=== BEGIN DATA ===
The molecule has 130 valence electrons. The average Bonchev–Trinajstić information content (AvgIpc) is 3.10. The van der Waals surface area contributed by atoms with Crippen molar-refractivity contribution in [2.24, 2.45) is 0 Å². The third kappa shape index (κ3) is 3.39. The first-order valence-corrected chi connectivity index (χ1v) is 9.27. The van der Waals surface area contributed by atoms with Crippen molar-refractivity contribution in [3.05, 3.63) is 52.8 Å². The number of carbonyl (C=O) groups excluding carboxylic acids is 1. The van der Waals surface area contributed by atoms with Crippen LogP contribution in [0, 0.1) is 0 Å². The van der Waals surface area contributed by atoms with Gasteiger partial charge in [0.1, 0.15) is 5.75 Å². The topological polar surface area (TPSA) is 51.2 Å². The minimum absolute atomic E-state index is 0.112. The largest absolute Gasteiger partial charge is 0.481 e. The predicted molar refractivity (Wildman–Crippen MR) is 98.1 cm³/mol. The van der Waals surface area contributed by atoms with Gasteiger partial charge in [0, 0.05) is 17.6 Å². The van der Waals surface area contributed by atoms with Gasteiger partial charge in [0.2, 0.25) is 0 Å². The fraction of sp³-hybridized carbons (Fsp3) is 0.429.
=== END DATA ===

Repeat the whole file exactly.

The molecule has 130 valence electrons. The average Bonchev–Trinajstić information content (AvgIpc) is 3.10. The van der Waals surface area contributed by atoms with Crippen molar-refractivity contribution in [2.24, 2.45) is 0 Å². The third kappa shape index (κ3) is 3.39. The first-order valence-corrected chi connectivity index (χ1v) is 9.27. The van der Waals surface area contributed by atoms with Crippen molar-refractivity contribution in [3.05, 3.63) is 52.8 Å². The number of carbonyl (C=O) groups excluding carboxylic acids is 1. The van der Waals surface area contributed by atoms with Crippen LogP contribution in [0, 0.1) is 0 Å². The van der Waals surface area contributed by atoms with Gasteiger partial charge in [0.1, 0.15) is 5.75 Å². The topological polar surface area (TPSA) is 51.2 Å². The minimum absolute atomic E-state index is 0.112. The largest absolute Gasteiger partial charge is 0.481 e. The predicted molar refractivity (Wildman–Crippen MR) is 98.1 cm³/mol. The van der Waals surface area contributed by atoms with Gasteiger partial charge in [0, 0.05) is 17.6 Å². The van der Waals surface area contributed by atoms with Gasteiger partial charge in [0.2, 0.25) is 0 Å². The fraction of sp³-hybridized carbons (Fsp3) is 0.429.